SCARBOROUGH, GEORGE MOORE
SCARBOROUGH, GEORGE MOORE (1875–195?). George Moore Scarborough, playwright, was born at Mount Carmel, Smith County, Texas, on June 3, 1875, the son of John B. and Mary Adelaide (Ellison) Scarborough and the brother of Emily Dorothy Scarborough. The family moved to Sweetwater in the early 1880s and to Waco in 1887. Scarborough studied law at Baylor University and received a law degree from the University of Texas in 1897. He practiced law with his father from 1897 until his father's death in 1905. He married Anne Saunders of Grimes County in 1899, but they were later divorced; he subsequently married Annette A. Westbay, with whom he collaborated on several of his later plays. Scarborough moved to New York in 1905 and worked as a reporter for the New York American until 1909. He took a job as a secret-service agent for the United States Department of Justice in 1909, but resigned in 1914 to devote his time to writing. Several of his early plays drew on his secret-service experience for material. Scarborough received national recognition for his work, and several of his plays were successful Broadway productions. Among his plays were The Lure (1912), At Bay (1913), What is Love? (1914), The Heart of Wetona (1916), Moonlight and Honeysuckle (1918), The Son-Daughter (1919), Mrs. Hope's Husband (1921), The Heaven Tappers (with Annette A. Westbay, 1926), The Girl I Loved (with Annette A. Westbay, 1929), and The Moon of Honey (with Annette A. Westbay, 1929). By the late 1920s Scarborough had moved to Los Angeles, California, where he wrote plays at least through the mid-1930s; he probably remained in the Los Angeles area until his death, which probably occurred in the early 1950s.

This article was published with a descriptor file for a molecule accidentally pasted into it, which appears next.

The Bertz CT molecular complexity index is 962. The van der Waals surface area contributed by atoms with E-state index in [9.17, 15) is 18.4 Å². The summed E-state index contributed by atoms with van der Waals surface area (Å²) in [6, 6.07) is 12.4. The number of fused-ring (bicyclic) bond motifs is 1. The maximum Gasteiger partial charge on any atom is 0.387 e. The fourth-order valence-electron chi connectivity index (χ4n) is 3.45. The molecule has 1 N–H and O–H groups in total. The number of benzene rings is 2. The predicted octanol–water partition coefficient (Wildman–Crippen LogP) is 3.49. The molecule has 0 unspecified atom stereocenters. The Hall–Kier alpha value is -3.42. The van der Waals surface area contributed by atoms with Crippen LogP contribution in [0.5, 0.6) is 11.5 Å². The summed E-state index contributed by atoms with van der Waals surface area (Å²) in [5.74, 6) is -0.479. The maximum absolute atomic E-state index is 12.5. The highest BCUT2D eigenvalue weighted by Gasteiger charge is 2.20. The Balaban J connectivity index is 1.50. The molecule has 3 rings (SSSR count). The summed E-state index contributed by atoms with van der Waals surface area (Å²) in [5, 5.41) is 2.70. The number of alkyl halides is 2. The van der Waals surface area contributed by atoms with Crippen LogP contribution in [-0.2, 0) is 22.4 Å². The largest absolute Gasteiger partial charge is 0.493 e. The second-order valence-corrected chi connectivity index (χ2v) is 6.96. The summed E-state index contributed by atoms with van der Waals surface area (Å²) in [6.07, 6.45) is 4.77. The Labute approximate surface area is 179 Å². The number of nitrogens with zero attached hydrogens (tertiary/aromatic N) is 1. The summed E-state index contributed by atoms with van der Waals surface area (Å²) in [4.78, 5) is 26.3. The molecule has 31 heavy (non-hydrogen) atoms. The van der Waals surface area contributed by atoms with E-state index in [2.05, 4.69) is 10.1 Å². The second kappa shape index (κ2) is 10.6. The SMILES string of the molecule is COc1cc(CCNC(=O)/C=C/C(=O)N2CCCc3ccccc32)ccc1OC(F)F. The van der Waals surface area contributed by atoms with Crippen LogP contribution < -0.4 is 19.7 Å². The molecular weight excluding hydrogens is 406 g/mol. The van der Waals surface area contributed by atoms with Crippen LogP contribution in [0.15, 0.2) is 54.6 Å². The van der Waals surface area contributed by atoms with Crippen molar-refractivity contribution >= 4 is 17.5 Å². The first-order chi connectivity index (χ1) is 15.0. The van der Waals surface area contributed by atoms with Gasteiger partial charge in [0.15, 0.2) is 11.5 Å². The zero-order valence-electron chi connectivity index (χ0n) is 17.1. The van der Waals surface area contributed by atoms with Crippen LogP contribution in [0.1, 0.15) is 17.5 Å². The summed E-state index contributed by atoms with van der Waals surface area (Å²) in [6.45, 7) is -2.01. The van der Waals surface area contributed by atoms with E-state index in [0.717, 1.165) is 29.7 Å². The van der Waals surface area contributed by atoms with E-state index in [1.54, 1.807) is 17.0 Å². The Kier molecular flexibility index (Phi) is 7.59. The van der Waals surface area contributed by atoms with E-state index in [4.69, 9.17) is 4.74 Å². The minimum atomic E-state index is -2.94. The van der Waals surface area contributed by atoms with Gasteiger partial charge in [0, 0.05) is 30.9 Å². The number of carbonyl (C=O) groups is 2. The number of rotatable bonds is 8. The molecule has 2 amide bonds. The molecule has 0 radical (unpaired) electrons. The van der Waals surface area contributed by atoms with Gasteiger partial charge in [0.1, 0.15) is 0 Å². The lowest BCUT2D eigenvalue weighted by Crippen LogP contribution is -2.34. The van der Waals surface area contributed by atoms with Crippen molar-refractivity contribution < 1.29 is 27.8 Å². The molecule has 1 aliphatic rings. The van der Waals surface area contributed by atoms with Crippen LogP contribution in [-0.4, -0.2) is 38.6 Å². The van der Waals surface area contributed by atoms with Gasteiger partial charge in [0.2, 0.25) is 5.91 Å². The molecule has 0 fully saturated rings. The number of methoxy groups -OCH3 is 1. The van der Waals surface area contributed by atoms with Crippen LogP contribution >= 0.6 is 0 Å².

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The following, adapted from the Chicago Manual of Style, 15th edition, is the preferred citation for this article.Handbook of Texas Online, Vivian Elizabeth Smyrl, "Scarborough, George Moore," accessed October 25, 2016, http://www.tshaonline.org/handbook/online/articles/fsc55.
Uploaded on June 15, 2010. Published by the Texas State Historical Association.